Natural history or cohort effects might be an explanation for the high correlation between treatment and placebo response. The correlations found in our study are suggestive of an overall small to moderate treatment effect reflecting in an imperfect correlation. Although a cohort effect is a possible explanation, we would like to point out that durations of trials are normally chosen according to the disease studied and to cover a time period which captures a relevant portion of natural fluctuation. For instance, depression maintenance trials are normally conducted over a time span long enough to make a recurrence in untreated patients likely, or dementia trials cover a period, where a progression of the disease is to be expected. Thus, natural history is partly covered by the differing trial durations of the studies analyzed. If natural history were the only factor reflected in the improvement rates of placebo groups, on average we should expect deteriorations or little improvement in placebo groups, because the diseases studied here are mostly long-term chronic diseases with little self-limiting tendencies. Across all studies, diseases and trial durations of a heterogeneous set of studies we should expect that cohort effects average out and the correlation between treatment and placebo improvement should tend towards zero . In fact, our simulation produces a zero-correlation for many different scenarios of study outcomes, confirming this intuitive reasoning. Thus, there seem to be non-specific elements of treatment at work here that reflect in improvement rates in placebo groups which are grossly comparable to those in the treatment groups.
What is important from a differential point of view is, whether these non-specific elements of treatments, or the variability of responses in the placebo groups, can be further elucidated. Our regression analysis shows that a series of formal characteristics is responsible for this variability of therapeutic responses in placebo groups. The fact that this analysis can explain nearly 80% of the variance is a support for the hypothesis that a large part of those non-specific effects in randomised placebo controlled trials is due to formal characteristics. The effect in placebo control groups is higher in studies with a longer duration and in prevention trials. Prevention trials are normally also longer in duration. In fact this effect of duration of trial vanishes when prevention trials are taken out of the analysis (compare Tables 3 and 4). This strong effect of prevention trials is worth considering. It means that in such trials the event rate in the control group is smaller, i.e. the placebo healing rate higher, than in comparable curative trials. It may be the psychological focus on preventing an event that triggers effects different from placebos in curative trials. It may simply be the fact that in prevention trials medications, and placebos, are given for a very long time, sometimes over years, and hence expectations for maintainance of a comparatively healthy state are continuously reinforced. Or it may be easier to harness expectations for maintaining a state of comparative well-being than to use them for getting well again. This effect of prevention trials warrants a deeper scrutiny than can be provided by a retrospective analysis.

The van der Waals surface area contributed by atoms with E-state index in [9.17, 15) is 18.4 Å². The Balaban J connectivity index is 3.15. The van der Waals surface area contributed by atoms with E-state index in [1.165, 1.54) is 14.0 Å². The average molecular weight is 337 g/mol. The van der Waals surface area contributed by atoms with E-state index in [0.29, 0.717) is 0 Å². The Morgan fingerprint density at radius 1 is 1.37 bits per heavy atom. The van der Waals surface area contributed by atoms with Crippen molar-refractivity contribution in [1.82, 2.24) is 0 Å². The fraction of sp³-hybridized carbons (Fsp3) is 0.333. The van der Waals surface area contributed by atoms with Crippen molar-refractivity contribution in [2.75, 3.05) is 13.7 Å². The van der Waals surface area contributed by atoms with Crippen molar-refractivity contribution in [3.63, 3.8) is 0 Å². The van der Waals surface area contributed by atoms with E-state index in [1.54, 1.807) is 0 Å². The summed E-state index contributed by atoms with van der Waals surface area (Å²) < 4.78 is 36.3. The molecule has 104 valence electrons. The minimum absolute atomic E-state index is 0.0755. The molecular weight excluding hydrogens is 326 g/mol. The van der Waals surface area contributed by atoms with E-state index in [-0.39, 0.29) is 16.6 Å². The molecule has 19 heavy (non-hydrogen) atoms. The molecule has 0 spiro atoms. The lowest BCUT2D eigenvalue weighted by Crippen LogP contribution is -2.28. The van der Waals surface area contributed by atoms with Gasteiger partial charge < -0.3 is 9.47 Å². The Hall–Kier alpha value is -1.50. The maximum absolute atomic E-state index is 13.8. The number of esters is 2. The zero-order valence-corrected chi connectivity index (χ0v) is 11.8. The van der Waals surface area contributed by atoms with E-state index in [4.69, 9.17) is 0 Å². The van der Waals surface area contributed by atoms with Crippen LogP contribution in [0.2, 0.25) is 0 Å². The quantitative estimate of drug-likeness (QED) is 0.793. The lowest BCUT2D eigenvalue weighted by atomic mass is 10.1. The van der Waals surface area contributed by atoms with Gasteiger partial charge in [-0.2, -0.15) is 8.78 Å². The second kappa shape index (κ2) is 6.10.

This predictive power of prevention trials is by far the strongest effect in our data base, which also explains partially the other elements: prevention trials are normally not only longer, but also larger and require the effort of many centres. Therefore they are in tendency better planned and have a slightly better methodology. These methodological factors disappear, when the analysis is repeated with prevention trials excluded. It is obvious that placebo variability is different for different diseases. In the full data-set trials of anti-tumor agents, of anti-epileptics, of anti-dementia drugs, and of substance withdrawal contribute to variability by exhibiting smaller placebo effects. However, this should not blind us to the fact that the beta-weights, which are correlation coefficients adjusted for the effects of all other variables, of these diagnostic variables are rather small. In the reduced data-set, without the prevention trials, improvement rates in placebo groups are higher in studies of affective disorders, which comprise mainly antidepressant and anxiolytic studies, in studies of anti-inflammatory agents in bowel diseases and in studies of urogenital diseases. Improvement rates are lower for substance withdrawal studies and anti-epileptics. The fact that the regression model in the reduced data-set explains only 42% of the variance and thus has approximately only half the explanatory power of the full set shows that other unknown factors are operative, besides spontaneous improvement rates in different diseases. Otherwise we would expect a stronger effect of the diagnostic categories in our regression model.